Cannes 2019 Review: Litigante


Presenting his second feature in the Cannes parallel programme, Semaine de la critique, Colombian director Franco Lolli focuses once more on the lives of the country’s bourgeoisie.

Litigante (2019), as with his debut Gente de bien (2014), is a portrait of a family, though here it is entirely from the perspective of a terminally ill matriarch and her two adult daughters, abandoning the shared viewpoint of the first, which featured a middle-aged professional attempting to shatter class boundaries, by treating her housekeeper and his young son as one of her own kind.

A director of tremendous poetic subtlety and slow-build dynamics, Lolli’s films are character studies driven by themes allowed bubble away until they’re ready to hit us with maximum impact. Carolina Sanín’s Sylvia Paz Medina is the primary focus of the drama, the non-professional actor starring as a woman faced with corruption charges at her place of employment (misappropriation of public funds) and refusing to fully accept her mother is slowly dying of cancer.

Sanín puts in a heavyweight performance as a stoic daughter with a world of woes, unwilling to bend to male bullshit and accept her lot. Her stoicism primes Sylvia against the battles she faces in the public sphere and private life. The question of her guilt over the corruption charges is never conclusively answered, leaving us to wonder if privileged Sylvia is very much part of the country’s endemic corrupted political system.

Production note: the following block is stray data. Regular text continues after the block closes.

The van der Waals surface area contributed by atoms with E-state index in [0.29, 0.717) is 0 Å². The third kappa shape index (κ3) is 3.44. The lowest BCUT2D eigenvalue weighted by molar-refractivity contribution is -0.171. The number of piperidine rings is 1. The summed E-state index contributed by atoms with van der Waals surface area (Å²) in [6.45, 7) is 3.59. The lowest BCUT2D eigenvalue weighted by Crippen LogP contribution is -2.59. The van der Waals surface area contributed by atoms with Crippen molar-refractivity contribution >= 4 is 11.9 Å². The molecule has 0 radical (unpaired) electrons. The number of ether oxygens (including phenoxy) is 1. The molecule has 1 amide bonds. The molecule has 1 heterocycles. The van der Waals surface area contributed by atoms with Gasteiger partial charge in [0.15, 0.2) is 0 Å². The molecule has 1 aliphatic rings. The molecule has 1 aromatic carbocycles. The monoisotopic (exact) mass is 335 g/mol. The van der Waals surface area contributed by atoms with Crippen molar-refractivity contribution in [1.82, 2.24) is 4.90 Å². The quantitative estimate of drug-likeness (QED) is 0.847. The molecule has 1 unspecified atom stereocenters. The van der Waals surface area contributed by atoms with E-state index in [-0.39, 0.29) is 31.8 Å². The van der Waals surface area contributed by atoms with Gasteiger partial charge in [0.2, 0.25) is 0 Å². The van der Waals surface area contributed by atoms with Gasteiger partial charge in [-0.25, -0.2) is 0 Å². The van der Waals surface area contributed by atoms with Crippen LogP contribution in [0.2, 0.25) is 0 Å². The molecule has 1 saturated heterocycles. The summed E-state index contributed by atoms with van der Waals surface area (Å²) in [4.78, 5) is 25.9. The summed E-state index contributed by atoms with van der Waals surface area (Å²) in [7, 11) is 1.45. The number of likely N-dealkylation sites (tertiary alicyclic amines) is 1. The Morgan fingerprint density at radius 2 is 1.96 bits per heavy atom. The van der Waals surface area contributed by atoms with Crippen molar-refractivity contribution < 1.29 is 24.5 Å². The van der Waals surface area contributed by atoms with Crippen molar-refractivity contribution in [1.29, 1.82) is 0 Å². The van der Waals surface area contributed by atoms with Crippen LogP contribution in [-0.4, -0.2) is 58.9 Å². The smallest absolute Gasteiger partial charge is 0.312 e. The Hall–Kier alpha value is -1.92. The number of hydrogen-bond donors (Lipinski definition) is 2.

There is a stronger sense, however, Sylvia is being thrown under the bus by her employers and the absence of men – or men appearing always on the fringes of the story – edges us towards the conclusion Litigante (The Defendant) feels great empathy for Colombian women struggling to break free from the country’s sexist culture.

Sylvia is filmed often in single medium shots, visually enhancing the sense of loneliness and the burden she is under as the accused. The relationship with the dying mother, too, is at once moving and restrained, Lolli wisely avoiding Hollywood-type histrionics, grandiose scenes and sentimental gestures. One of Litigante’s most poignant moments features the grandmother, two daughters and Sylvia’s little boy, Antonio, sharing a bed at night. It is a powerful image of togetherness and love.

Litigante is an excellent follow-up from Colombia’s young auteur and will further establish him as one world cinema’s bright new talents.

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